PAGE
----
Cronkite liked covering political campaigns and conventions — he did dozens while at CBS — but had to limit his appearances on the campaign trail because he often overshadowed the candidates, who complained to CBS management that voters were distracted by the famous man’s presence. He says that this year’s presidential campaign has so far been “good and exciting, in the sense that issues are being discussed, though negative advertising has clouded considerably intellectual discussion”.
With all he has done for CBS, Cronkite says he still feels very bitter about the way he was treated after he left the “Evening News” in 1981: “I was promised to do coverage of special events, politics and national affairs.” But CBS’s interest rapidly vanished. “I felt let down by that.” In addition to the title of special correspondent, he was given a seat on the CBS board of directors and an annual salary of $1m (£667,000). Under the exclusive engagement, however, after seven years he would be a $150,000 consultant.
Cronkite has publicly criticised the mania among media executives to offer six-figure salaries to their stars (he does not exclude himself), thus creating a journalism elite that fails to understand the concerns of the ordinary people. In fact, many of his comments and actions since he relinquished the chair at CBS have sparked controversy. Just three days after his last programme, he joined the board of Pan American World Airways. He was to be paid $10,000 a year, plus $300 for each board meeting he attended, and he and his wife could travel on Pan Am for free. Six months later, after a heated debate on whether journalists should be allowed to serve on corporate boards engulfed all the leading news organisations, Cronkite quit his directorship.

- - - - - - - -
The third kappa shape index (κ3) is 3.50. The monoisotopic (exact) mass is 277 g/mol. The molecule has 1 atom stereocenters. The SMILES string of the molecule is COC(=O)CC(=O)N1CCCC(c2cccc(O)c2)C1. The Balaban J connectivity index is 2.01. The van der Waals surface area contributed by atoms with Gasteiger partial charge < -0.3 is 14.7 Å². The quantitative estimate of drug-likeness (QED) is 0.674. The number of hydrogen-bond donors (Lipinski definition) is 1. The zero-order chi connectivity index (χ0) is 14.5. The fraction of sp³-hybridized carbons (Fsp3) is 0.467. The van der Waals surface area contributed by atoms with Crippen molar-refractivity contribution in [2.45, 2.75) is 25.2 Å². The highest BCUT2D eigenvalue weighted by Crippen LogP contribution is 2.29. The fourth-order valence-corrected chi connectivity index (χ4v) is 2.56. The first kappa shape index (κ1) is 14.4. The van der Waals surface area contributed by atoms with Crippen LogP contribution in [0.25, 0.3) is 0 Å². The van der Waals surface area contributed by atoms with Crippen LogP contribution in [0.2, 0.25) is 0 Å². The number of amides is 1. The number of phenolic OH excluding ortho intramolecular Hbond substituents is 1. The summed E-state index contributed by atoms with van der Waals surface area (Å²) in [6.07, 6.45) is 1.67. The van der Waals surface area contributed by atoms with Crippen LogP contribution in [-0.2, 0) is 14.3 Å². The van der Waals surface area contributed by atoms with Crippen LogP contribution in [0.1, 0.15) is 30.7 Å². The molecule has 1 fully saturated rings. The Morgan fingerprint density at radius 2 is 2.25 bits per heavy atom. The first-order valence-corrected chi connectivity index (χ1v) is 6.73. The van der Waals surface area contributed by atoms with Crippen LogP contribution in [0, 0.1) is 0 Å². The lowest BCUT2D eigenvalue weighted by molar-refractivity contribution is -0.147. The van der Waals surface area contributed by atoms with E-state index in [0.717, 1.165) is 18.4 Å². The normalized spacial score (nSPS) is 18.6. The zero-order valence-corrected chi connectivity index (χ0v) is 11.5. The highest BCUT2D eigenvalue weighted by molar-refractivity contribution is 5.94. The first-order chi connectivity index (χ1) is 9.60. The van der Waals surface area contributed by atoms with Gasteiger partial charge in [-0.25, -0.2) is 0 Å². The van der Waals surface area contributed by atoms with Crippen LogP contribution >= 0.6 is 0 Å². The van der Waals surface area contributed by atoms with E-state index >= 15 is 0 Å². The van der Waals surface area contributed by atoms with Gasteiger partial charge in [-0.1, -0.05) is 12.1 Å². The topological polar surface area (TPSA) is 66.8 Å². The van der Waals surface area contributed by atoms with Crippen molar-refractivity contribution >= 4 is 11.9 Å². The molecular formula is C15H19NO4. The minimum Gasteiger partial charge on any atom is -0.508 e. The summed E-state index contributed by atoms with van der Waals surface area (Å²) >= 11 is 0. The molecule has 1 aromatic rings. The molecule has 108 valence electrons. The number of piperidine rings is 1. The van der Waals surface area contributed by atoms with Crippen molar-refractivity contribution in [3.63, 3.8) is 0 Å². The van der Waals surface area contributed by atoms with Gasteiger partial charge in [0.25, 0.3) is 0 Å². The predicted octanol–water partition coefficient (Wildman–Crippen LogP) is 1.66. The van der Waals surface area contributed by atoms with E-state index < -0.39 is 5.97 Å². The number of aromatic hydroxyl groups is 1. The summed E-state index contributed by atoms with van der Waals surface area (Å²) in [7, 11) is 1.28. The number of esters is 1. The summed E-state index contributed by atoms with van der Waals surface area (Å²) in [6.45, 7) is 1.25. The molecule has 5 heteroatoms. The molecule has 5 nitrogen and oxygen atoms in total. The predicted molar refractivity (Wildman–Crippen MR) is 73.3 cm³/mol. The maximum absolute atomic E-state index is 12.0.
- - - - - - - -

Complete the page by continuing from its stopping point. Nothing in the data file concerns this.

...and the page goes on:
Last year, he agreed to be the narrator of the three-part BBC/TLC series “Tobacco Wars”, which critics called “the most thorough denunciation ever shown on TV of the steamy business of selling cigarettes”. For many, Cronkite’s voice was a reminder of the time when tobacco companies were huge television sponsors and TV hosts smoked on air. But, for Cronkite, the fact “that we stopped people smoking in the US is the media’s best accomplishment”.
He says he liked “The Insider”, the Oscar-nominated film about the tobacco industry’s whistleblower, Jeffrey Wigand. “It was much closer to the truth than those infotainment docu-dramas. I hate that form; it’s so dangerous. Oliver Stone’s “JFK” — a disastrous movie. Telling a whole generation that doesn’t know anything about President Kennedy’s assassination by filling their minds with those conspiracies that will never prove true — it’s terrible.”